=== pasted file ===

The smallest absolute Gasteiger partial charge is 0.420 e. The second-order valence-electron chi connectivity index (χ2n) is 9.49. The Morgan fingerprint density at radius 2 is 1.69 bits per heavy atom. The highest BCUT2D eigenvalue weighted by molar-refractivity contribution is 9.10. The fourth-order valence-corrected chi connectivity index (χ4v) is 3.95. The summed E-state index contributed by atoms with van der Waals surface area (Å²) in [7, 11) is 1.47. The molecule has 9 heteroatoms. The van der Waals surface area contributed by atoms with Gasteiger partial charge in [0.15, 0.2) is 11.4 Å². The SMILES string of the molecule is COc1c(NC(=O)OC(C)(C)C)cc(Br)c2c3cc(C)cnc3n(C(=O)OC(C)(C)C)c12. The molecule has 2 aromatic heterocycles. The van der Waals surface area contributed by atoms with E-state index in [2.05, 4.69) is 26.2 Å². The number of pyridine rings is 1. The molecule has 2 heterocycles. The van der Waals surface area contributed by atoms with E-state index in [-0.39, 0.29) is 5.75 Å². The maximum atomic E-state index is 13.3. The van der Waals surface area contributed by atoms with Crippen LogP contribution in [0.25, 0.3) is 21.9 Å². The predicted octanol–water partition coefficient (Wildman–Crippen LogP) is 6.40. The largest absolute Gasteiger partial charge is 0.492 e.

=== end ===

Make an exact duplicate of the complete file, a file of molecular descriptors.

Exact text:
The smallest absolute Gasteiger partial charge is 0.420 e. The second-order valence-electron chi connectivity index (χ2n) is 9.49. The Morgan fingerprint density at radius 2 is 1.69 bits per heavy atom. The highest BCUT2D eigenvalue weighted by molar-refractivity contribution is 9.10. The fourth-order valence-corrected chi connectivity index (χ4v) is 3.95. The summed E-state index contributed by atoms with van der Waals surface area (Å²) in [7, 11) is 1.47. The molecule has 9 heteroatoms. The van der Waals surface area contributed by atoms with Gasteiger partial charge in [0.15, 0.2) is 11.4 Å². The SMILES string of the molecule is COc1c(NC(=O)OC(C)(C)C)cc(Br)c2c3cc(C)cnc3n(C(=O)OC(C)(C)C)c12. The molecule has 2 aromatic heterocycles. The van der Waals surface area contributed by atoms with E-state index in [2.05, 4.69) is 26.2 Å². The number of pyridine rings is 1. The molecule has 2 heterocycles. The van der Waals surface area contributed by atoms with E-state index in [-0.39, 0.29) is 5.75 Å². The maximum atomic E-state index is 13.3. The van der Waals surface area contributed by atoms with Crippen LogP contribution in [0.25, 0.3) is 21.9 Å². The predicted octanol–water partition coefficient (Wildman–Crippen LogP) is 6.40. The largest absolute Gasteiger partial charge is 0.492 e.